When the points paid on a purchase-assist mortgage for the purchase of the buyer’s primary residence are identified as points on the closing statement, the buyer may deduct the entire amount in the year of purchase.

The Internal Revenue Service (IRS) has prepared a handy flowchart to help homeowners and their agents with the calculations. However, the RPI form does the calculations automatically on the entry of the critical base information on a proposed purchase and mortgage transaction. 

Property taxes and assessments

An agent also needs to inform their potential homebuyer about property taxes. Property taxes are another deductible cost permitted for ownership of a personal residence. These are paid based solely on the real estate’s purchase price and the local annual tax rate, and future consumer inflation with a 2% cap, regardless of future value.

For example, someone who purchases a home today for $500,000 will pay nearly twice as much property tax as someone who purchased a similar home in that neighborhood for $250,000 years earlier. For more information, see Proposition 13, explained. [See Figure 1, pre-filled RPI Form 320-4 §2.1(b)]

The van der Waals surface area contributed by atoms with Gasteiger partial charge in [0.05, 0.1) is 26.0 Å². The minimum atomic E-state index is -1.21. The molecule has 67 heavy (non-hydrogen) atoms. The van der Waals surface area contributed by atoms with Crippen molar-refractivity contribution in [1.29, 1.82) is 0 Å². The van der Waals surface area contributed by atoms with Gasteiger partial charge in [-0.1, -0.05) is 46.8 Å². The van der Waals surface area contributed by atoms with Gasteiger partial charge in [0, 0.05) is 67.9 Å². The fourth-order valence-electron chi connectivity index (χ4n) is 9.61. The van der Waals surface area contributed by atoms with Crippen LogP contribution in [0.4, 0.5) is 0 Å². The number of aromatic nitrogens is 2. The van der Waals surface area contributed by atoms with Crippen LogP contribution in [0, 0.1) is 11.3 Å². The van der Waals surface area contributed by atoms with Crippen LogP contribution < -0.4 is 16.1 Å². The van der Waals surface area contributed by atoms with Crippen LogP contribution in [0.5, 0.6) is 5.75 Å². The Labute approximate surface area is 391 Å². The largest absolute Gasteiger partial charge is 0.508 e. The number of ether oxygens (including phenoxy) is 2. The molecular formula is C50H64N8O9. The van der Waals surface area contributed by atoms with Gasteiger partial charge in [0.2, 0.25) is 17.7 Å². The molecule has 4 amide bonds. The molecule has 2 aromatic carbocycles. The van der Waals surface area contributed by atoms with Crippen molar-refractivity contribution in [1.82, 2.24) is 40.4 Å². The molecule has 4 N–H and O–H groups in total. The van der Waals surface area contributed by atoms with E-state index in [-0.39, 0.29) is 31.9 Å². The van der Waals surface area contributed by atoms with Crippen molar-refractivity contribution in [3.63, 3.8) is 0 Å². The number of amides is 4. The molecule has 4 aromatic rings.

However, while property taxes are a cost of ownership, they also come with a tax deduction, a further government subsidy to encourage homeownership. [See Figure 1, pre-filled RPI Form 320-4 §4.1(d)]

The property tax deduction reduces the homeowner’s taxable income under the standard income tax (SIT) rules. In turn, the homeowner saves money by the resulting decrease in the amount of income taxes paid to the state or federal government. For wealthier homeowners who are subject to alternative minimum tax (AMT) payments, the property tax deduction is not available.

On the other hand, special assessment bond payments are not taxes (though the installments of principal and interest are paid to the tax collector). Rather, they are liens imposed on real estate to repay bonds that financed the construction of public improvements that added value to the property and surrounding area. These typically include sidewalks, sewers, streets, parks, etc. [See Figure 1, pre-filled RPI Form 320-4 §2.3]